Can Dividend Growth Investing Be Reconciled With Modern Portfolio Theory? – Seeking Alpha

Can Dividend Growth Investing Be Reconciled With Modern Portfolio Theory? – Seeking Alpha: For the past couple of years, an active discussion or debate has been going on between proponents of dividend growth investing [DGI] and proponents of modern portfolio theory [MPT]. I have been in the middle of some of those debates. I often wonder whether the two strategies for portfolio construction can be reconciled. I will state my preference up front: My primary investing strategy is a DGI strategy. I recognize that many readers will see this as biasing this article. I am sure that any mistakes, stereotypes, or misconceptions can be rectified in the comments section.

Yield On Cost’s Role In A Selling Decision – Seeking Alpha

Yield On Cost’s Role In A Selling Decision – Seeking Alpha: I recently received an email question, as follows:

On the list of stocks that have been dropped [from the annual ‘Top 40 Dividend Growth Stocks,’ some of them have been dropped for having a yield that is too low. So let’s say I already own [a stock], and two years later the current yield drops below 3%, but my yield on cost is still above 3%. I’m guessing you would drop [that stock] from the top 40 list, but would you sell it as well? Would I be correct in saying it depends on what the yield on cost is at that time?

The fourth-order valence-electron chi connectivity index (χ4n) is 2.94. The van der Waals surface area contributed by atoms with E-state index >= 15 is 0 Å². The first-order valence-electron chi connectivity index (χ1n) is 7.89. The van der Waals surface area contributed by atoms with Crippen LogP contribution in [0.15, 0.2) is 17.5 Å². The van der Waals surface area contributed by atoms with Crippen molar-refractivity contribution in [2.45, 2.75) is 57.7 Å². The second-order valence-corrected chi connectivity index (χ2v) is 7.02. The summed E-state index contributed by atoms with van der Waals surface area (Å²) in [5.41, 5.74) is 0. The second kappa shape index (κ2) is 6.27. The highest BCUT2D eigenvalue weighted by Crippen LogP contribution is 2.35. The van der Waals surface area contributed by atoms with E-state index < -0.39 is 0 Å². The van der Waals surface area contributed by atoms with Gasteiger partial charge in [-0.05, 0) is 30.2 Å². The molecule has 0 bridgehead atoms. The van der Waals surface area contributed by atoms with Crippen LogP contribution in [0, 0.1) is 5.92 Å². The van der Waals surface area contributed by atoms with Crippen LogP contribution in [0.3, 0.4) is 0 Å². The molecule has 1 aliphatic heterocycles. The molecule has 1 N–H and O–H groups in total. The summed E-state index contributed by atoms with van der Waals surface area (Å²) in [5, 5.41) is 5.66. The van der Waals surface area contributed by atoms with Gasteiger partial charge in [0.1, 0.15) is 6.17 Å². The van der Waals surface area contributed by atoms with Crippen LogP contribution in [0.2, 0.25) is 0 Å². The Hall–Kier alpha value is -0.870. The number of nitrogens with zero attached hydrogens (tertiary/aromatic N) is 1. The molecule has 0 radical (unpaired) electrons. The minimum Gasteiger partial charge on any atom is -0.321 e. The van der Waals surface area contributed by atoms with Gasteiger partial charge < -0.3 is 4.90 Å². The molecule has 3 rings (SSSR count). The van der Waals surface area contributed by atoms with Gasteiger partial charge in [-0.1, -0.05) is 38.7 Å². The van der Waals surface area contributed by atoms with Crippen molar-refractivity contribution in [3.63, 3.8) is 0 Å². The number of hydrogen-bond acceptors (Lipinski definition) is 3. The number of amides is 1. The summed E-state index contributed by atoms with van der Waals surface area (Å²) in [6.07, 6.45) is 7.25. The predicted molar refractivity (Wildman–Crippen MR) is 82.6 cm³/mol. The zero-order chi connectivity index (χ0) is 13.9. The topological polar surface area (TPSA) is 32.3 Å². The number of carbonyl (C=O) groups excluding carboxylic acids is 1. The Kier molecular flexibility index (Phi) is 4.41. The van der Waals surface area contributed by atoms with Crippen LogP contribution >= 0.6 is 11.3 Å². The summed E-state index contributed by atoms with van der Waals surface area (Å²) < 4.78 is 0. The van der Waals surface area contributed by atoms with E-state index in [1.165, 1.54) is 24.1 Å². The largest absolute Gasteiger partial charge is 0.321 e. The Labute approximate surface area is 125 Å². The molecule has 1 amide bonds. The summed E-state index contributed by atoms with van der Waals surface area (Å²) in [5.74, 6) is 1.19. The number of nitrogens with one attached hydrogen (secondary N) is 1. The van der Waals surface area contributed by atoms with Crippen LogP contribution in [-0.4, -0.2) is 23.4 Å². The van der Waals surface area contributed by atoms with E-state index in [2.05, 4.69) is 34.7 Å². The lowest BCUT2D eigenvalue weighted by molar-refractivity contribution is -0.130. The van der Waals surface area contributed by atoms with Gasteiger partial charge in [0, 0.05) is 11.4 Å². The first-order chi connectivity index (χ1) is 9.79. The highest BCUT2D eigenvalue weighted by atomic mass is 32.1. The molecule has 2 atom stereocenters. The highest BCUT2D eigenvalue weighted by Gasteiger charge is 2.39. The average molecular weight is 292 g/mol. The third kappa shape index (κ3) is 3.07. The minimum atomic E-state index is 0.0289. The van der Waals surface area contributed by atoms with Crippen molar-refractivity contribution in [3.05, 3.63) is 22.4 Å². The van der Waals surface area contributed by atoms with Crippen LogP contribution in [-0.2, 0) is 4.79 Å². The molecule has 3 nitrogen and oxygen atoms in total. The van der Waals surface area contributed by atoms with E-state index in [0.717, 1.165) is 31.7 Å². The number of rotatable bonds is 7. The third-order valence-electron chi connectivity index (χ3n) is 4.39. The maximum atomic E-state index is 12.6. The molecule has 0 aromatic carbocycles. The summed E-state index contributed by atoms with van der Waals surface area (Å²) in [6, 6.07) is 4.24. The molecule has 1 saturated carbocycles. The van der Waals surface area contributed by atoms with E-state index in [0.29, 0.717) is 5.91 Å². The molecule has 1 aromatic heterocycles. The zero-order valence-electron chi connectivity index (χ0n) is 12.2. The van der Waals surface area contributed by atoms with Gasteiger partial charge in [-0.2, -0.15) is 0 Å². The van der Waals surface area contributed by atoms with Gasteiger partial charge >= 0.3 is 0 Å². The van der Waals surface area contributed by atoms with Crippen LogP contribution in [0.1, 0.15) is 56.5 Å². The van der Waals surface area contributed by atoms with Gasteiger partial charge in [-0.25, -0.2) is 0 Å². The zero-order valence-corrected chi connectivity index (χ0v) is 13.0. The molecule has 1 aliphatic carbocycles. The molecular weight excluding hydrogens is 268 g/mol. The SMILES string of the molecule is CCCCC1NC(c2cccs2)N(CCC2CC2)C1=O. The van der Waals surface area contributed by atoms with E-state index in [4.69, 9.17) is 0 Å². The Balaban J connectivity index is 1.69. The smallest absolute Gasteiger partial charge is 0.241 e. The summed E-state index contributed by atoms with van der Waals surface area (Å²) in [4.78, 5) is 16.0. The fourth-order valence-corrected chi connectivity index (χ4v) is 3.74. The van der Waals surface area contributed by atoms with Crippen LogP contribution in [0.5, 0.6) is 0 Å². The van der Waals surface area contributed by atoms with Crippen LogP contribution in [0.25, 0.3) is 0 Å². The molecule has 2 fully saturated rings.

Are Dividend Growth Stocks In A Bubble? – Seeking Alpha

Are Dividend Growth Stocks In A Bubble? – Seeking Alpha: Introduction and Background

There has been a spate of recent articles and comments stating or implying that dividend growth stocks are in a bubble. David Jackson, the founder and CEO of Seeking Alpha, stated the following in a recent comment.

I haven’t found any other asset class [beside dividend growth stocks] where there are similar causes or indicators of potential overvaluation risk, specifically:
1. macro factors (interest rates, demographics, and tax rates),
2. a significant preponderance of positive articles on SA, with relatively few “challenging” articles,
3. high and rising interest from novice investors. (Please note: I’m *not* saying that all dividend investors are novices; there are many deeply experienced and sophisticated dividend investors.)